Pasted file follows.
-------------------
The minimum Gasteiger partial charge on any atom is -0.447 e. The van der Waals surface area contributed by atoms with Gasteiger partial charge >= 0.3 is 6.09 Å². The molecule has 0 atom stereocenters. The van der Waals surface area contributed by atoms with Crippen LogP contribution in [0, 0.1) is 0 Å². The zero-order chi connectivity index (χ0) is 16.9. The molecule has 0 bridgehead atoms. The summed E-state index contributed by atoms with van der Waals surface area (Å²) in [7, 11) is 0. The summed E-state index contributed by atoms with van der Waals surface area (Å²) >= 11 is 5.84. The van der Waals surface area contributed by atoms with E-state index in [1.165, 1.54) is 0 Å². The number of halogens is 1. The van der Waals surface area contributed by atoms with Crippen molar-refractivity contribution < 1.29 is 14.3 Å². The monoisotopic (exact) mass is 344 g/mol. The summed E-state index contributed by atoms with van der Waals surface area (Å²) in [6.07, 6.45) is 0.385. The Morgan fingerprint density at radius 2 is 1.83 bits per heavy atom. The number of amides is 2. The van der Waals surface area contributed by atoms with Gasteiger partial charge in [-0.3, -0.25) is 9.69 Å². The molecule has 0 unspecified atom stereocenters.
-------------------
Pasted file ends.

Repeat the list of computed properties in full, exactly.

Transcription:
The minimum Gasteiger partial charge on any atom is -0.447 e. The van der Waals surface area contributed by atoms with Gasteiger partial charge >= 0.3 is 6.09 Å². The molecule has 0 atom stereocenters. The van der Waals surface area contributed by atoms with Crippen LogP contribution in [0, 0.1) is 0 Å². The zero-order chi connectivity index (χ0) is 16.9. The molecule has 0 bridgehead atoms. The summed E-state index contributed by atoms with van der Waals surface area (Å²) in [7, 11) is 0. The summed E-state index contributed by atoms with van der Waals surface area (Å²) >= 11 is 5.84. The van der Waals surface area contributed by atoms with E-state index in [1.165, 1.54) is 0 Å². The number of halogens is 1. The van der Waals surface area contributed by atoms with Crippen molar-refractivity contribution < 1.29 is 14.3 Å². The monoisotopic (exact) mass is 344 g/mol. The summed E-state index contributed by atoms with van der Waals surface area (Å²) in [6.07, 6.45) is 0.385. The Morgan fingerprint density at radius 2 is 1.83 bits per heavy atom. The number of amides is 2. The van der Waals surface area contributed by atoms with Gasteiger partial charge in [-0.3, -0.25) is 9.69 Å². The molecule has 0 unspecified atom stereocenters.